For, honestly, we really do not know where Android One is headed at the moment. And we really think that Google needs to push out those updates and also prod manufacturers for new devices fast, because there is a whole new breed of manufacturers that are coming out with Android devices with very innovative interfaces that actually are more feature rich and easy on the eye that the stock Android one sees on Android One and Nexus – Cyanogen on the Yureka, MIUI on the Xiaomi Redmi Note, and the Vibe UI on the Lenovo A6000 are only three examples. Honestly, after the launch of the likes of the A6000, the specs of the Android One range are beginning to look painfully mediocre. And as if that were not enough, Microsoft has come to the budget smartphone party with a vengeance with the likes of the Lumia 435.
Five months after its much hyped launched, Android One in India finds itself shorn of all the strengths that it had banked on:
- Android One devices no longer can claim to have decent hardware for their price, there are others in the market with comparable and even better hardware
- Android One devices have not been updated to the latest version of Android
- Even in terms of price, Android One devices are now facing significant challenges from the very manufacturers who are part of the Android One initiative (pardon us for tooting our horn once more, but we had warned this might happen)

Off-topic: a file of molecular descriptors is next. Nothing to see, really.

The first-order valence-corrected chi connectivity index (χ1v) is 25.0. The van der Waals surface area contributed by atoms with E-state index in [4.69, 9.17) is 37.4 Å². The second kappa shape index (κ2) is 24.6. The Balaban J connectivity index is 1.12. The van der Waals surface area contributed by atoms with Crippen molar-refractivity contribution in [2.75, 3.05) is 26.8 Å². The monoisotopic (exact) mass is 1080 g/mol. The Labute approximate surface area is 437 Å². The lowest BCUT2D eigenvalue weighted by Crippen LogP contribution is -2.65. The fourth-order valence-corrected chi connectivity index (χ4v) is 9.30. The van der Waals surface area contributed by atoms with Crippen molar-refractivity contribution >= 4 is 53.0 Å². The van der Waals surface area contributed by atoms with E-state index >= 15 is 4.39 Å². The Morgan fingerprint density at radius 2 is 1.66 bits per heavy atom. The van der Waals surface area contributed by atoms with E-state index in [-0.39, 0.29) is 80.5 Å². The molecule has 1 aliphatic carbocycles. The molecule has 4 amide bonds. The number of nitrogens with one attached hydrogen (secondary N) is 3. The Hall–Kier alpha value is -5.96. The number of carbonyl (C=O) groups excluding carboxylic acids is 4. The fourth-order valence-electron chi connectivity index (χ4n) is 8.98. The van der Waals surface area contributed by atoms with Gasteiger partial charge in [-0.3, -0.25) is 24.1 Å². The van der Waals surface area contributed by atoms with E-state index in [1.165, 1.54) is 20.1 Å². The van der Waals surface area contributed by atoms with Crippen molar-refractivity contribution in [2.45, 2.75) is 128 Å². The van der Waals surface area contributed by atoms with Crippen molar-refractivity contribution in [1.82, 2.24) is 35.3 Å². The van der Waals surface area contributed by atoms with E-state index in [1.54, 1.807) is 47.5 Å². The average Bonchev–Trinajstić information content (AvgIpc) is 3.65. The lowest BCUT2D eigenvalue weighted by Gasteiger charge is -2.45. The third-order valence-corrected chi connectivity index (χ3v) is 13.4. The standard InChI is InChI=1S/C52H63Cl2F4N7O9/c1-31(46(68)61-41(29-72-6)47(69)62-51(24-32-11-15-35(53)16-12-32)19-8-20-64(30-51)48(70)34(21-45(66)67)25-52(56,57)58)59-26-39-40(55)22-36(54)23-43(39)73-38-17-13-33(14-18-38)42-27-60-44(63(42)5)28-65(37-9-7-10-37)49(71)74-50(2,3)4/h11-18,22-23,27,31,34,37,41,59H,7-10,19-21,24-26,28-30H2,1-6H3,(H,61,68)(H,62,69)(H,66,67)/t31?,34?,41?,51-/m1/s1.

Five months after Android One’s launch in India, the mood among those who bought devices is cynical. “Paisa waste kiya. Redmi 1S lena tha (I wasted my money. I should have bought a Redmi 1S),” snapped a college student who had purchased a Karbonn Sparkle V. He claims he is not even getting a decent resale value on the device even though it is still under warranty, and less than half a year old. Evidently, the Sparkle V, which was launched at approximately Rs 6400 is available online for Rs 4999 – a price drop of more than 20 per cent in five months.
And it is this cynicism that we think Google needs to address quickly. Through updates and more devices (preferably with better cameras, displays and storage). And both need to happen fast. If they don’t, Android One stands losing something much more important than market share.
Google needs to walk its Android One talk. Heck, even walking won’t do. It needs to sprint now.